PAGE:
Much of the world’s population was desperate and disoriented during the first half of the 20th century. A pandemic, economic depression, world wars, and colonial repression left people yearning for a new order and moral compass.
As World War II drew to a close, a group of foresighted leaders argued that lasting peace and prosperity would only come through a collective dedication to human rights and welfare. The Universal Declaration of Human Rights became the vehicle to express the vision of a new, more humane world, and the United Nations became its institutional home.
The declaration has 30 concise articles covering civil, social, political, and economic rights. Article 26 is revolutionary: “Everyone has the right to education. Education shall be free, at least in the elementary and fundamental stages. Elementary education shall be compulsory. Technical and professional education shall be made generally available and higher education shall be equally accessible to all on the basis of merit.”
These are simple words with profound meaning. It is hard to imagine now, but until then, few governments really believed that education should be free and available to everyone; that states—including colonial regimes—had the obligation to provide education to everyone in their jurisdiction; or that higher education should be based on merit.
The principles in the declaration served us well. The world is more prosperous, healthier, and better educated than ever. Ours is a world few people could have imagined in 1945. Our World in Data shows that 64 percent of people lived in extreme poverty in 1950 compared to 10 percent in 2015. Life expectancy increased from 46 years to 72 years, and the percentage of people who completed basic education increased from 49 percent to 86 percent. Advances in science and technology have transformed communication, food security, and health care.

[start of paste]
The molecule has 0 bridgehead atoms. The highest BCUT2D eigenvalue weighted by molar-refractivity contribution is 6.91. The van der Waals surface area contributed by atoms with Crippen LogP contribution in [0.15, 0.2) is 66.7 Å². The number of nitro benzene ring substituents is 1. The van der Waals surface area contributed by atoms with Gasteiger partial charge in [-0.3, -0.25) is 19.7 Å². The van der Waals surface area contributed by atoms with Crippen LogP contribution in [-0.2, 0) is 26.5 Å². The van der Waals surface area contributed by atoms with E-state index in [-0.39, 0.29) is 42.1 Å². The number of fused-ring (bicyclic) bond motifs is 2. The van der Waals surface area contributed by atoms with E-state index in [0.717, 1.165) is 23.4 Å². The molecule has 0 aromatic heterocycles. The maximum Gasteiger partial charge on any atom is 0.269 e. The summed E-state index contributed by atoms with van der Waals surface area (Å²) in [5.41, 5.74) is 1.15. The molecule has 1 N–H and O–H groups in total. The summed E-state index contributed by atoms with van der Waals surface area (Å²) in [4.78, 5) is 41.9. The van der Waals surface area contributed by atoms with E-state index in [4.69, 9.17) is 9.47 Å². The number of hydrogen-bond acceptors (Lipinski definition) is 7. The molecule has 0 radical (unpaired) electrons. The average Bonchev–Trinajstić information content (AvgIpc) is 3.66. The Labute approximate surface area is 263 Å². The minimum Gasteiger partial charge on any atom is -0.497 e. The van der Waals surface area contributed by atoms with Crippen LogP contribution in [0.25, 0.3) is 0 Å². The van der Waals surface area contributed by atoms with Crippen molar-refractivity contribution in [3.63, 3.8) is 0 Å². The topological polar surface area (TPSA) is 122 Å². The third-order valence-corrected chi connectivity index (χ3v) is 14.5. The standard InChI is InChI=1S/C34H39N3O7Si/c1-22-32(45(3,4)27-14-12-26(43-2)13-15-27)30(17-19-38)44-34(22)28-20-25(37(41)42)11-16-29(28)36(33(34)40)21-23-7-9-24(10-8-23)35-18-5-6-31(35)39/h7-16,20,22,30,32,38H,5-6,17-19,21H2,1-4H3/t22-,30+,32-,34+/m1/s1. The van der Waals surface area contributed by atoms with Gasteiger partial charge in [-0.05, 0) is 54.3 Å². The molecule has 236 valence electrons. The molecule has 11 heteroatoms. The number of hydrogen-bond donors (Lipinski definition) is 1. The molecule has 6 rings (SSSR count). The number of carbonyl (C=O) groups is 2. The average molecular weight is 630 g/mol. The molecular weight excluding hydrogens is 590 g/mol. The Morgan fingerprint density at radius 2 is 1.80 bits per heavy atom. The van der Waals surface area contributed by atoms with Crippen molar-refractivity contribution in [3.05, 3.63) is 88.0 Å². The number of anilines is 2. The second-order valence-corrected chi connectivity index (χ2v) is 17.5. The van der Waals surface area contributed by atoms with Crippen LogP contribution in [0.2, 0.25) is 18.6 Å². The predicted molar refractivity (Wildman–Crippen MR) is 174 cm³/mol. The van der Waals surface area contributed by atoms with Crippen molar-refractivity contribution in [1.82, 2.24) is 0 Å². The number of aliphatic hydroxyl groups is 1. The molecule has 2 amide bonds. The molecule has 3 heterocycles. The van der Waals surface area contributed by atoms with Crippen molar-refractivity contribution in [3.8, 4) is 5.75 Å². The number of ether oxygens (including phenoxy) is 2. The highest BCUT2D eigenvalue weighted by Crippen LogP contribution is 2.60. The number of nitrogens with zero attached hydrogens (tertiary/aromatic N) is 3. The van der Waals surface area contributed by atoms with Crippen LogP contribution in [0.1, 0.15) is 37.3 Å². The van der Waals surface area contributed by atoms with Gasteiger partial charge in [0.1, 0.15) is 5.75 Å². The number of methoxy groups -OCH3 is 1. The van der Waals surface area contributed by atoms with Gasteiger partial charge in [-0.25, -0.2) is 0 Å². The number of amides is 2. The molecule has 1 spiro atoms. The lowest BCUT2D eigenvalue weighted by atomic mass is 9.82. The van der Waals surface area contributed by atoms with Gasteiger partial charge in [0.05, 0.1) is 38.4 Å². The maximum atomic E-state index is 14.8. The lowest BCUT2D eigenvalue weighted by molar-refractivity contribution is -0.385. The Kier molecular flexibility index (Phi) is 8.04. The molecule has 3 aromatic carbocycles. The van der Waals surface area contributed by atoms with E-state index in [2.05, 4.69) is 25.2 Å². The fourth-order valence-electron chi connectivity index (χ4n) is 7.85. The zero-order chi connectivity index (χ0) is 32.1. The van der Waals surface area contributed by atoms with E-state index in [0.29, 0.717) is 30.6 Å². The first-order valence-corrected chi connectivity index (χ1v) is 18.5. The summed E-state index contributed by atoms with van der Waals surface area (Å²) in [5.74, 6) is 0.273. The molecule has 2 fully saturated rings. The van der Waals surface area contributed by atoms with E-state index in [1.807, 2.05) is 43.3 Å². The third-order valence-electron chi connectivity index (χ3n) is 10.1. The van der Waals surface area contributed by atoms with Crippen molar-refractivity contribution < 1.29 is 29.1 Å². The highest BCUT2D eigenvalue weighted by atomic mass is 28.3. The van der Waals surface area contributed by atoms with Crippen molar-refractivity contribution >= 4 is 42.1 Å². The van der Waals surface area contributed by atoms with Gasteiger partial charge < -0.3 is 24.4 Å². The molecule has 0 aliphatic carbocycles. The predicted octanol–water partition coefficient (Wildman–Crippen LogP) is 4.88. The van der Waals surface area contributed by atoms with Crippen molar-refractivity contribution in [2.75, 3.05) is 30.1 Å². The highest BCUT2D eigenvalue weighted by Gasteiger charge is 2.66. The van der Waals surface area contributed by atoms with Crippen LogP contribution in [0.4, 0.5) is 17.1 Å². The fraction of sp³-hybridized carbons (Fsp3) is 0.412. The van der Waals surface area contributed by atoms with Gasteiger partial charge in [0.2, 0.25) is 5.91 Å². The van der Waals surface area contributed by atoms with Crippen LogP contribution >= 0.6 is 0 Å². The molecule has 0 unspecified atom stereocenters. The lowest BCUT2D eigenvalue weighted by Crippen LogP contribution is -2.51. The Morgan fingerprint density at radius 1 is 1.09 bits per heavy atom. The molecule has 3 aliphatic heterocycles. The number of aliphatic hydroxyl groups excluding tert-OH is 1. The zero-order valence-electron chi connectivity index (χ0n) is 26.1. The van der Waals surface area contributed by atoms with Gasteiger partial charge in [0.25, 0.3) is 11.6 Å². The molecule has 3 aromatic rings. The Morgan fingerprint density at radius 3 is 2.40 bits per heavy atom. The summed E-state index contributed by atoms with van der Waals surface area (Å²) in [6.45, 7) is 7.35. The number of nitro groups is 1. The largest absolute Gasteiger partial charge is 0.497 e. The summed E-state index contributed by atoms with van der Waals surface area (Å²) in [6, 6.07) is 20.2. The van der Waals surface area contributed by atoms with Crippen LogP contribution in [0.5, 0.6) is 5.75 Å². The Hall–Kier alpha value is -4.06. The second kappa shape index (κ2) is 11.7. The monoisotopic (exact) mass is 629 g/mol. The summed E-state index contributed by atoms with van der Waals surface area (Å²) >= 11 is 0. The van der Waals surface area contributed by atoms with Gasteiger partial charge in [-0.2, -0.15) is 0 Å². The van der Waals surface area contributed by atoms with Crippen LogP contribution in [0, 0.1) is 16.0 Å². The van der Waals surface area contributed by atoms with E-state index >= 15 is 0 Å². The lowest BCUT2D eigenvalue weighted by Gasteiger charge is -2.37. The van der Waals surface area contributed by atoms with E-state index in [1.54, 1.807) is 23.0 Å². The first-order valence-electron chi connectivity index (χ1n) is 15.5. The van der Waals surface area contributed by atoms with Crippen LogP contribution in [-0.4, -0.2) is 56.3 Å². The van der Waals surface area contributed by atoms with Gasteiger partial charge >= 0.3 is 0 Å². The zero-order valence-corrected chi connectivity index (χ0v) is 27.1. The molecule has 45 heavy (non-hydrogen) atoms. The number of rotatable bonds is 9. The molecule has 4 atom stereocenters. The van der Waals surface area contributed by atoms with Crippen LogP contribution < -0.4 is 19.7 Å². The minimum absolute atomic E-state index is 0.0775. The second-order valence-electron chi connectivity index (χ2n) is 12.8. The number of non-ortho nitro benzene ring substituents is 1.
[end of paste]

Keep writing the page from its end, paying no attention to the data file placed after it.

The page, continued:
Of course, the job of is not finished. The Declaration embedded a concept of “progressive realization” because its authors recognized that progress would depend on a nation’s institutions and resources. Seventy years after the Declaration’s signing, 250 million children are out of school. And in many countries, the quality of education does not match the evolving challenges of work and society.
In 2015, governments renewed their commitment to education by adopting the 2030 Agenda for Sustainable Development. Among the 17 sustainable development goals (SDGs) was a pledge to “ensure inclusive and equitable quality education and promote lifelong learning opportunities for all.”
To commit to the SDG on education is to commit to a formula for success. It is to believe that human ingenuity can resolve the most significant challenges to people and the planet. It is to believe we can improve the lives of the next generation, just as we transformed the previous one. But it will take a collective effort.
Why is international collaboration needed in education?
The SDGs call on countries to “strengthen the means of implementation and revitalize the global partnership for sustainable development.” There are four reasons why greater collaboration is important for the education goal, SDG 4.
1. Demographics have shifted.
In 1950, 60 percent of the world’s children lived in high- or upper-middle-income countries and 40 percent lived in low- or lower-middle-income countries. Today that ratio is reversed: 37 percent are in well-off countries and 63 percent in poor countries. The majority of the world’s children are growing up in the most resource-constrained countries, where school systems are often stretched beyond capacity. In an increasingly globalized and interdependent world, their education needs to be everyone’s concern.
2. Financing is not aligned with needs.